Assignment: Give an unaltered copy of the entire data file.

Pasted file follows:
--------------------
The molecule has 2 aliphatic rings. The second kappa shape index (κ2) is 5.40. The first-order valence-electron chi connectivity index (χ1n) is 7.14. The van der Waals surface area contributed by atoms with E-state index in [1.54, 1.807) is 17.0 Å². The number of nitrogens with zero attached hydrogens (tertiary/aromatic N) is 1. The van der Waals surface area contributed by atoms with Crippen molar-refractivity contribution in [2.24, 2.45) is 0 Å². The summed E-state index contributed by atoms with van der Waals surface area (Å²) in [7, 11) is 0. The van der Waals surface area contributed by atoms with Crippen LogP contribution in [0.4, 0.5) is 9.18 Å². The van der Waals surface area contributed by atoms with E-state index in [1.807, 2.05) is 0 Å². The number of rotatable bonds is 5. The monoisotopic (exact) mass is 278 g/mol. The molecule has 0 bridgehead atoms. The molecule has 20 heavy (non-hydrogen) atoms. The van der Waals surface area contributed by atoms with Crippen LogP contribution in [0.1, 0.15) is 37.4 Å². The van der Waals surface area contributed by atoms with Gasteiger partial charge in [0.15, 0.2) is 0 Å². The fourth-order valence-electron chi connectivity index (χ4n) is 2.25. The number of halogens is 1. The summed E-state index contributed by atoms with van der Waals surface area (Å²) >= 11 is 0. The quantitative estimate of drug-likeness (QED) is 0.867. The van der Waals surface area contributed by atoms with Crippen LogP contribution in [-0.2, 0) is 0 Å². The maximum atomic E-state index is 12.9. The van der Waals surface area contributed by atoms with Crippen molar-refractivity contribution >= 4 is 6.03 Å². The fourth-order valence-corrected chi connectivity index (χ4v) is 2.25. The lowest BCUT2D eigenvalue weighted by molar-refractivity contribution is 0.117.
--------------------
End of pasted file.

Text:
The molecule has 2 aliphatic rings. The second kappa shape index (κ2) is 5.40. The first-order valence-electron chi connectivity index (χ1n) is 7.14. The van der Waals surface area contributed by atoms with E-state index in [1.54, 1.807) is 17.0 Å². The number of nitrogens with zero attached hydrogens (tertiary/aromatic N) is 1. The van der Waals surface area contributed by atoms with Crippen molar-refractivity contribution in [2.24, 2.45) is 0 Å². The summed E-state index contributed by atoms with van der Waals surface area (Å²) in [7, 11) is 0. The van der Waals surface area contributed by atoms with Crippen LogP contribution in [0.4, 0.5) is 9.18 Å². The van der Waals surface area contributed by atoms with E-state index in [1.807, 2.05) is 0 Å². The number of rotatable bonds is 5. The monoisotopic (exact) mass is 278 g/mol. The molecule has 0 bridgehead atoms. The molecule has 20 heavy (non-hydrogen) atoms. The van der Waals surface area contributed by atoms with Crippen LogP contribution in [0.1, 0.15) is 37.4 Å². The van der Waals surface area contributed by atoms with Gasteiger partial charge in [0.15, 0.2) is 0 Å². The fourth-order valence-electron chi connectivity index (χ4n) is 2.25. The number of halogens is 1. The summed E-state index contributed by atoms with van der Waals surface area (Å²) >= 11 is 0. The quantitative estimate of drug-likeness (QED) is 0.867. The van der Waals surface area contributed by atoms with Crippen LogP contribution in [-0.2, 0) is 0 Å². The maximum atomic E-state index is 12.9. The van der Waals surface area contributed by atoms with Crippen molar-refractivity contribution >= 4 is 6.03 Å². The fourth-order valence-corrected chi connectivity index (χ4v) is 2.25. The lowest BCUT2D eigenvalue weighted by molar-refractivity contribution is 0.117.